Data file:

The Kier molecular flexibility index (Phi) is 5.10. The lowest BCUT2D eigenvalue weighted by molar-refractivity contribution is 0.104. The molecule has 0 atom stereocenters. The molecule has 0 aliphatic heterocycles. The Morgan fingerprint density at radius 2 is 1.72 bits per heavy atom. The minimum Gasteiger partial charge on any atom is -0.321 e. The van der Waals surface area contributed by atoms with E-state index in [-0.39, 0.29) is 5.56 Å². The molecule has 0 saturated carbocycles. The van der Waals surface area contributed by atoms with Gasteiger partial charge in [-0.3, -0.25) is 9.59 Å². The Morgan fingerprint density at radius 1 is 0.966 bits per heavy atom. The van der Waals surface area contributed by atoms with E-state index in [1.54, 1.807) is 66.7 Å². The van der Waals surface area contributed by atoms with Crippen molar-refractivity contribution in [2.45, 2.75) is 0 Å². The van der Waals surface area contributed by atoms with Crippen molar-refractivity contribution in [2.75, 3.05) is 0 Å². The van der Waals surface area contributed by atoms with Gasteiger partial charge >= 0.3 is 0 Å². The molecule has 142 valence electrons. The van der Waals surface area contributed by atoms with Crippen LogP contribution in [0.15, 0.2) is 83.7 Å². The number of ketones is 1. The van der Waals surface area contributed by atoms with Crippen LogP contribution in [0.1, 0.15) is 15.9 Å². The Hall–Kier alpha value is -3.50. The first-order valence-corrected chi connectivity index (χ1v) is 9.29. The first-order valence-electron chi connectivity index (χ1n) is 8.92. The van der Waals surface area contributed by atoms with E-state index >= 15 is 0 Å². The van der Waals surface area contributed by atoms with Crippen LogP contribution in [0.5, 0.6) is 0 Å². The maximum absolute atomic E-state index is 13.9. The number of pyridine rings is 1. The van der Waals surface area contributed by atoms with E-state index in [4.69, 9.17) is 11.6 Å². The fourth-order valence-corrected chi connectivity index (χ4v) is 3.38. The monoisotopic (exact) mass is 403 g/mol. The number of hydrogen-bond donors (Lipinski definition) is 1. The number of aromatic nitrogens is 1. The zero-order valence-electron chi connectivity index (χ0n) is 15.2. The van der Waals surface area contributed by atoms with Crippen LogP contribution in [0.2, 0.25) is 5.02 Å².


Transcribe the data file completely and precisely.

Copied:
The Kier molecular flexibility index (Phi) is 5.10. The lowest BCUT2D eigenvalue weighted by molar-refractivity contribution is 0.104. The molecule has 0 atom stereocenters. The molecule has 0 aliphatic heterocycles. The Morgan fingerprint density at radius 2 is 1.72 bits per heavy atom. The minimum Gasteiger partial charge on any atom is -0.321 e. The van der Waals surface area contributed by atoms with E-state index in [-0.39, 0.29) is 5.56 Å². The molecule has 0 saturated carbocycles. The van der Waals surface area contributed by atoms with Gasteiger partial charge in [-0.3, -0.25) is 9.59 Å². The Morgan fingerprint density at radius 1 is 0.966 bits per heavy atom. The van der Waals surface area contributed by atoms with E-state index in [1.54, 1.807) is 66.7 Å². The van der Waals surface area contributed by atoms with Crippen molar-refractivity contribution in [2.45, 2.75) is 0 Å². The van der Waals surface area contributed by atoms with Crippen molar-refractivity contribution in [2.75, 3.05) is 0 Å². The van der Waals surface area contributed by atoms with Gasteiger partial charge >= 0.3 is 0 Å². The molecule has 142 valence electrons. The van der Waals surface area contributed by atoms with Crippen LogP contribution in [0.15, 0.2) is 83.7 Å². The number of ketones is 1. The van der Waals surface area contributed by atoms with Crippen LogP contribution in [0.1, 0.15) is 15.9 Å². The Hall–Kier alpha value is -3.50. The first-order valence-corrected chi connectivity index (χ1v) is 9.29. The first-order valence-electron chi connectivity index (χ1n) is 8.92. The van der Waals surface area contributed by atoms with E-state index >= 15 is 0 Å². The van der Waals surface area contributed by atoms with Crippen LogP contribution in [0.5, 0.6) is 0 Å². The maximum absolute atomic E-state index is 13.9. The number of pyridine rings is 1. The van der Waals surface area contributed by atoms with E-state index in [4.69, 9.17) is 11.6 Å². The fourth-order valence-corrected chi connectivity index (χ4v) is 3.38. The monoisotopic (exact) mass is 403 g/mol. The number of hydrogen-bond donors (Lipinski definition) is 1. The number of aromatic nitrogens is 1. The zero-order valence-electron chi connectivity index (χ0n) is 15.2. The van der Waals surface area contributed by atoms with Crippen LogP contribution in [0.2, 0.25) is 5.02 Å².